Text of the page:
Project Loon is Google’s ambitious venture developed by Alphabet’s X (formerly Google X) to beam internet to remote areas with already limited connectivity.
Under this project, “high-altitude balloons” fly in the stratosphere, 18 km above the Earth’s surface acting as “floating cell phone towers” to provide internet at 4G-LTE speeds. One of the under-testing balloons, however, met a tragic end recently when it crashed at a farm in Kenya.
The Project Loon balloon crash-landed at Nthambiro farm in the Meru county of Kenya, raising alarm among the locals there. This collapsed internet balloon was one of the 10 balloons launched in July 2017 to provide internet in regions of Nakuru, Nanyuki, Nyeri, and Marsabit. Domestic publication The Nation reported that many residents complained of a headache after the balloon dived into the ground.
The local police, which rushed to the site of the accident after getting the news, confirmed that were no casualties or injuries as the incident took place at night. Authorities also indicated that the balloon had fallen after the completion of its six-month life cycle and that no one appeared to “claim the device“.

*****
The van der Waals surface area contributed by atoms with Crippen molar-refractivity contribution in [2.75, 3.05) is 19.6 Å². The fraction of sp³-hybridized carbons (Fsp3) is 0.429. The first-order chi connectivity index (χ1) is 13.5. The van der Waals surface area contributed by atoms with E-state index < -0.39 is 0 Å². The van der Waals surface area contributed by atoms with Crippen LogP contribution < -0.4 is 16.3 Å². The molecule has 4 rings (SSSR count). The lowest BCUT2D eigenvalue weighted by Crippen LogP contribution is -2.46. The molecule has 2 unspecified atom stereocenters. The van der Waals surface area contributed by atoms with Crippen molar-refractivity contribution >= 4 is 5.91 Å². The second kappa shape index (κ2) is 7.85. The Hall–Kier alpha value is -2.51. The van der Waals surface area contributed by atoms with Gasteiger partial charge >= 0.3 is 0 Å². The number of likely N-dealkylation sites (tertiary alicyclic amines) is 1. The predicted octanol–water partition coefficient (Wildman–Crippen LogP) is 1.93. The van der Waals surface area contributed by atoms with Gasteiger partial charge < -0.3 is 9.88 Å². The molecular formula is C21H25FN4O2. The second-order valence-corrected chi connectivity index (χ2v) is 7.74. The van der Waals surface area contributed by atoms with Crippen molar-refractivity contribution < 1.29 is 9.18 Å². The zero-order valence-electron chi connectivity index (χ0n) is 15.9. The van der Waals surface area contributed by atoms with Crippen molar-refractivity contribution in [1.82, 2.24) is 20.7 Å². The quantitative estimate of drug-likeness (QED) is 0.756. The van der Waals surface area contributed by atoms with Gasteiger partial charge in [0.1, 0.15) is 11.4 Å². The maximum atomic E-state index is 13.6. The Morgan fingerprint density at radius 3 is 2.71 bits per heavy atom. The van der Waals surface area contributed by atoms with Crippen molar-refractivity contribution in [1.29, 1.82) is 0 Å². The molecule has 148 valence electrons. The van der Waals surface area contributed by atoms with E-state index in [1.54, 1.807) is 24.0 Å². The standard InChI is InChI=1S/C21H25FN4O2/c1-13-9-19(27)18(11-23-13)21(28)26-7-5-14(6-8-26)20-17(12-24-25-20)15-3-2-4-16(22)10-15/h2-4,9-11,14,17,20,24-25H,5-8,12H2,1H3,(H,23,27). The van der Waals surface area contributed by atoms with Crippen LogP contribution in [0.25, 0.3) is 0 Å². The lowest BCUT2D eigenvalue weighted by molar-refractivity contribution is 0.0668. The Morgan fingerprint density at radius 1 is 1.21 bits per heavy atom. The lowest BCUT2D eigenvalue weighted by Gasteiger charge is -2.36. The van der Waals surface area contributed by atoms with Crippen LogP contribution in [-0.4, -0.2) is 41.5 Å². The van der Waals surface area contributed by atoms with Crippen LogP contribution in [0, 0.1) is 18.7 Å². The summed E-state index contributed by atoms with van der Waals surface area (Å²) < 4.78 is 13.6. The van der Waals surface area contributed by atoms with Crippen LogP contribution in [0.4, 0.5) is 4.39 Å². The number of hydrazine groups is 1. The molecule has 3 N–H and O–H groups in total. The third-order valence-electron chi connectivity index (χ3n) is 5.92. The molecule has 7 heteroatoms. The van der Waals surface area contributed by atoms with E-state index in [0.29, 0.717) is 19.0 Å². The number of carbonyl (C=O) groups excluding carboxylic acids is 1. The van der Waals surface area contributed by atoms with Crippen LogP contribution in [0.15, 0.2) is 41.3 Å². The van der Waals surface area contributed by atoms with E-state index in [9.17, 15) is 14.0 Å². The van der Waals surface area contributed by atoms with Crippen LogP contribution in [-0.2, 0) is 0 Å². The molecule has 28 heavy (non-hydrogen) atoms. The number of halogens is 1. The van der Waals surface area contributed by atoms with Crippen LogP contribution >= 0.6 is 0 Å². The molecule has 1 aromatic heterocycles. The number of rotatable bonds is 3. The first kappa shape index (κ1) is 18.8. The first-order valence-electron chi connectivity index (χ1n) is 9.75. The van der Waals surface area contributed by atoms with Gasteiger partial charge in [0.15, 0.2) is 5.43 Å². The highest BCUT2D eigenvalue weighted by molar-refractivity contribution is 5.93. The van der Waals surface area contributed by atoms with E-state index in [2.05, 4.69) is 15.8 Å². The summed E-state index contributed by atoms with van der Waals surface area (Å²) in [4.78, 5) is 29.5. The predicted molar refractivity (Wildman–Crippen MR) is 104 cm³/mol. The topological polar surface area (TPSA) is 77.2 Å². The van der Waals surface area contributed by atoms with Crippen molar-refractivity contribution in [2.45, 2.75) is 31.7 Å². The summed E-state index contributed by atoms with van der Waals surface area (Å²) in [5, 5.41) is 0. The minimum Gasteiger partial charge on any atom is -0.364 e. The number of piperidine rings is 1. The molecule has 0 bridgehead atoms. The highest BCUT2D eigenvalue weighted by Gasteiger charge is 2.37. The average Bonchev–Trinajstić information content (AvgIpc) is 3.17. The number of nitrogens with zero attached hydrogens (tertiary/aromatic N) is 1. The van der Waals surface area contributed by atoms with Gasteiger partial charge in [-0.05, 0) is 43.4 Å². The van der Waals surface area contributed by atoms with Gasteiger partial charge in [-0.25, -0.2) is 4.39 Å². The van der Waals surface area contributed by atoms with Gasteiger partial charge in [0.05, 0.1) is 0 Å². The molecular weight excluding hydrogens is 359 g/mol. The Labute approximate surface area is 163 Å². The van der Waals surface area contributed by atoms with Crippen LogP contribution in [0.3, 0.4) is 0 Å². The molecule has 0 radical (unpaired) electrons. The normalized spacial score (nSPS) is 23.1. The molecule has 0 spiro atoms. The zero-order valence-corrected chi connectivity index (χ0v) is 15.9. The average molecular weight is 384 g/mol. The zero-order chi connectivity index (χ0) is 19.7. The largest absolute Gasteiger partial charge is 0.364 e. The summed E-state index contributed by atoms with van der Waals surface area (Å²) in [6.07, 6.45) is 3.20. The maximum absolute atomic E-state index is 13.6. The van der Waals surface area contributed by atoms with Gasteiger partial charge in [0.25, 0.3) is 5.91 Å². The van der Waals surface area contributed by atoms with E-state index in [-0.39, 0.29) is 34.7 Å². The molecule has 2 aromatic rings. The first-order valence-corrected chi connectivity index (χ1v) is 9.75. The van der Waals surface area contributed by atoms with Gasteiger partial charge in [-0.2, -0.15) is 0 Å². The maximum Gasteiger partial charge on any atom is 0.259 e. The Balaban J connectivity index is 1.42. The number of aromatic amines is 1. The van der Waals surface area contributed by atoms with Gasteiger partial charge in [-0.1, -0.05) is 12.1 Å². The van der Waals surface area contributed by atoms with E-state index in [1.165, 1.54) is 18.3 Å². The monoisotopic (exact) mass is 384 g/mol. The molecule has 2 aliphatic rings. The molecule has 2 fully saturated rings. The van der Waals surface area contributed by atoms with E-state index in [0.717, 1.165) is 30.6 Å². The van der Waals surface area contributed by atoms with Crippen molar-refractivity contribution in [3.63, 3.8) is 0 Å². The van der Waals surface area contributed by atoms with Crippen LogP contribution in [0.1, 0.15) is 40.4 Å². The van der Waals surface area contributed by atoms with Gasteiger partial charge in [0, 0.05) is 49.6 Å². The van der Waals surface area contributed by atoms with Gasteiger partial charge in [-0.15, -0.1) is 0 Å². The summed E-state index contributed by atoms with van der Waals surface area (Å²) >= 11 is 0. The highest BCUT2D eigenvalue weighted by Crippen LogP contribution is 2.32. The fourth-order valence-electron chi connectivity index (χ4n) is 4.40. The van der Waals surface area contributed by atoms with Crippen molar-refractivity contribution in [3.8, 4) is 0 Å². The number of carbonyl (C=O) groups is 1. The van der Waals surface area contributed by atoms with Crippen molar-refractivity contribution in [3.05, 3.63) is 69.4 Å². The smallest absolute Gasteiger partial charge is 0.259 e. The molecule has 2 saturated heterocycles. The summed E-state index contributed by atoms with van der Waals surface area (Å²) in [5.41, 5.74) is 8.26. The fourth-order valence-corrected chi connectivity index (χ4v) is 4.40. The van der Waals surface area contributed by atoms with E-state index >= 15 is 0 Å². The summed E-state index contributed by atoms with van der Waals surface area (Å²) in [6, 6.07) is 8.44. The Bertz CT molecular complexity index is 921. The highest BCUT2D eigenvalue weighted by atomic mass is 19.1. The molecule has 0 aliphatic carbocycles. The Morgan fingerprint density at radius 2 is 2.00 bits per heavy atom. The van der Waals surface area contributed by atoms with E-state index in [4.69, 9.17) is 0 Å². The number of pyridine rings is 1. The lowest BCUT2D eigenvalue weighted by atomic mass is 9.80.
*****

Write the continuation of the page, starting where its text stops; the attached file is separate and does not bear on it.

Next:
As per Google, these Project Loon balloons are “super-pressured” which allow them to stay afloat in the atmosphere for longer than normal weather balloons. These balloons can be guided via Earth-based control stations and can be made to sail with the wind to reach their allocated destinations. Further, the balloons are now powered by machine learning and are capable of making their own way.
They can coordinate with other balloons as a flock and their electronics are entirely solar-powered.
While it is still unclear whether the balloon’s crash landing was intended and pre-planned, the alleged trouble caused to residents and subsequent lack of accountability shows Google in a bad light. Notably, Google recently deployed similar balloons to restore internet connectivity in the hurricane-hit areas of Puerto Rico, and there’s talk of similar projects in Asia as well.